South Mountains State Park, NC   BobSmith
  Sep 14, 2004 18:13 PDT 
Robert Leverett wrote:

      There are several reasons why information about big trees and
companion old growth is not always forthcoming from park officials in
our public parks. You've hit upon some of the reasons - the negative
ones, but I would hesitate to paint Park personnel with too broad of a

There's a nearby park where I'd like to look for some old growth. I've
heard from a couple of journalists that there are, indeed, some old
growth patches remaining in the acreage contained in the South Mountains
State Park (here in NC). But the rangers I've spoken to have told me
that there are no such groves. Recently, a very large parcel was added
to the park. These peaks, the highest of which are only about 3K feet,
make up an extremely rugged topography. I can believe there were some
ridges and coves that may have been too tough to be easily reached and
were thus bypassed (and I have been told this happened).

I was able to take a long dayhike in that park in April, and I found
some really nice hemlock groves (but not old growth). I've wanted to go
back, but the park closed for road repairs on May 1st. Just when they
were ready to reopen the park, the floods from Frances hit and washed
out trail bridges, and now the park is closed indefinitely.

Very frustrating.
RE: South Mountains State Park, NC
  Sep 14, 2004 19:53 PDT 

Odd the rangers said that when the N.C. Natural Heritage Program "considers
the South Mountains to have national biological significance. The land
harbors many rare natural communities, including rocky summits, rich cove
forests, and old-growth forests."

RE: South Mountains State Park, NC   BobSmith
  Sep 14, 2004 20:06 PDT 

That's what I meant when I said I receive replies that vary between
feigned ignorance, misdirection, and thinly veiled antagonism. It's
almost as if they don't want the public mucking about with anything off
trail. There are at least two local journalists who claim that there are
old growth forests in the South Mountains State Park. There's a bit of a
legendary botanist (can't recall his name) who spends weeks bushwhacking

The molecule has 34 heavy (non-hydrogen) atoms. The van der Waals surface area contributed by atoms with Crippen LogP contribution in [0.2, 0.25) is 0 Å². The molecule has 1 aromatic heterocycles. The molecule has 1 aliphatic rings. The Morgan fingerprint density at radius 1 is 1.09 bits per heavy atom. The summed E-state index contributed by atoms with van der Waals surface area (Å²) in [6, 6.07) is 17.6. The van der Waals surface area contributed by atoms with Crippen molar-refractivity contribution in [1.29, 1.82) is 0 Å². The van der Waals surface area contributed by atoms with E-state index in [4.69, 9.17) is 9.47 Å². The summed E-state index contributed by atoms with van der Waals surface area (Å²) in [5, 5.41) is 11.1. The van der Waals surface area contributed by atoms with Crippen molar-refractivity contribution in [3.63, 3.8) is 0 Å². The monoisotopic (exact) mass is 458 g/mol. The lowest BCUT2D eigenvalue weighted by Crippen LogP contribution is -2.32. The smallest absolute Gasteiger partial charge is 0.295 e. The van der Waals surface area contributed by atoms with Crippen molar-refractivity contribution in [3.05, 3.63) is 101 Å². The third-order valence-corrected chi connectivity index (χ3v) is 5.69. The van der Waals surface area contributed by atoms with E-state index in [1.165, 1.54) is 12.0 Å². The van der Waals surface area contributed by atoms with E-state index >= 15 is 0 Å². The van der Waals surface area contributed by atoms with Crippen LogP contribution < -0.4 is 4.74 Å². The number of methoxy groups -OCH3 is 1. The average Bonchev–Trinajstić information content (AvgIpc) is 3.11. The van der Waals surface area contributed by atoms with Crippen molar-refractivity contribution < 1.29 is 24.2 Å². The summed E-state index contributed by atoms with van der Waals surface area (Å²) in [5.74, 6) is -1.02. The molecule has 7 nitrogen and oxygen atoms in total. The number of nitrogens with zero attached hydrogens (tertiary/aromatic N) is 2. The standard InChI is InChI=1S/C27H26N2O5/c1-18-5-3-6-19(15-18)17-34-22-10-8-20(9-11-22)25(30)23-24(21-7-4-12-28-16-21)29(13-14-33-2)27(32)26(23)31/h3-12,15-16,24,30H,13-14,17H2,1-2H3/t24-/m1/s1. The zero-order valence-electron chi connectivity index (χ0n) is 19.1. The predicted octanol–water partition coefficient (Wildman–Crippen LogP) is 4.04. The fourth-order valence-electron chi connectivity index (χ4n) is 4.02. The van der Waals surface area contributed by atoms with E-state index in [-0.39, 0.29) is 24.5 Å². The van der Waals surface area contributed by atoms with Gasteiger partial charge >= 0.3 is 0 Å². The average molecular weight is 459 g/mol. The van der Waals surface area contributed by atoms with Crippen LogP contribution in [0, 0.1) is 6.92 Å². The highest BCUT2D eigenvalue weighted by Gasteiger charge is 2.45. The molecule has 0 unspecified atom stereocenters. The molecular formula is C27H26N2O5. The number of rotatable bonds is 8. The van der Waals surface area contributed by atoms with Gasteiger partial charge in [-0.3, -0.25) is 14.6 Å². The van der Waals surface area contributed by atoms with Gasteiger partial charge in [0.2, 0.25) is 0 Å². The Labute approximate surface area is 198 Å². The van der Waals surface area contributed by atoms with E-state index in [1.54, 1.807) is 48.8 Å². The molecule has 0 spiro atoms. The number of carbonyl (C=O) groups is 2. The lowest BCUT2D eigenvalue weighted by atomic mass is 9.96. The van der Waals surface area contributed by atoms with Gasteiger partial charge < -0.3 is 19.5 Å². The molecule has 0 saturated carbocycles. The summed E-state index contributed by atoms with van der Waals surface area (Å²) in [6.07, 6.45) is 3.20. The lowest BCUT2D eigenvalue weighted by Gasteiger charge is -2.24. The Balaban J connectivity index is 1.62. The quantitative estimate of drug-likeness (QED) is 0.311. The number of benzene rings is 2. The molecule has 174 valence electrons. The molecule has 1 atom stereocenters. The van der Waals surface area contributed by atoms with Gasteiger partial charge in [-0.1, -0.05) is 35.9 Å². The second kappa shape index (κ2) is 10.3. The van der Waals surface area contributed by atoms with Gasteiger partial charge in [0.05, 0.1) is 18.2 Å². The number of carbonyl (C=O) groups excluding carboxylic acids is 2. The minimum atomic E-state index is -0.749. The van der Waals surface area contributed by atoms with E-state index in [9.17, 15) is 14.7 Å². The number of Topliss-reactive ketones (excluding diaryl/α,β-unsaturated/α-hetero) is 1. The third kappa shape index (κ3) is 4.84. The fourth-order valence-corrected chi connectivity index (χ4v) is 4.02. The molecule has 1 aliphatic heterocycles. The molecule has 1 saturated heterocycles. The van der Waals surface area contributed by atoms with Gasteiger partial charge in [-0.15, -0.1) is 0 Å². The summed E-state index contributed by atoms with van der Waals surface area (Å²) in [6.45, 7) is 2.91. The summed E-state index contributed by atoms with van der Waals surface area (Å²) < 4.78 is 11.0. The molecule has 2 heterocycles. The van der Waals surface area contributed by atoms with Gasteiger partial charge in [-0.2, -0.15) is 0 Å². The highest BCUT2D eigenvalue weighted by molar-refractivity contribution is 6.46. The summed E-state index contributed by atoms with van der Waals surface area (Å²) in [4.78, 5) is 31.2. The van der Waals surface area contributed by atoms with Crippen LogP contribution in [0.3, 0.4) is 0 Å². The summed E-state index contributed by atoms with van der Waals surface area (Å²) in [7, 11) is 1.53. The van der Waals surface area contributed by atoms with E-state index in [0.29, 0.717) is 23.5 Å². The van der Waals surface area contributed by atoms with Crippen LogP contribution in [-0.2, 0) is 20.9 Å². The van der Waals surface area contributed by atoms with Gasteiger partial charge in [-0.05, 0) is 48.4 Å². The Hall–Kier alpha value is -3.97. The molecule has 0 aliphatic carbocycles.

and camping off trail inside the park who claims there are some very
rare, old growth trees in there.

I'd like to know, at least vaguely, where such groves are located before
I go walking off trail. But if I just have to pick a likely spot and go,
I'll take that route.

BTW: where is that NC Natural Heritage Program? (Should I just do a site
South Mountains State Park, NC   James Smith
  Feb 27, 2005 16:49 PST 

I finally located a sympathetic ranger at South Mountains State Park
(one Tim Johnson). He sent me an email acknowledging that the area does
indeed have some old growth stands. According to this ranger, the groves
are not actually in the park, but rather on the southern boundary of the
park within the South Mountains Game Lands. He said that many of these
slopes were far too steep and rugged to have been effectively logged and
were left alone. So there seems to be some potential there to located
some nice trees. 

RE: Old growth in South Mountains.   Will Blozan
  Feb 27, 2005 18:12 PST 

Rob Messick, an independent OG Researcher formerly with the Western NC
Alliance, has documented lots of OG in the South Mountains Area. As I
recall, he was very impressed with the area. I visited last year and to my
disgust found hemlock woolly adelgid almost everywhere I looked.

I was on the Chattooga River this past weekend and saw MANY hemlocks already dead in SC and GA. So sad...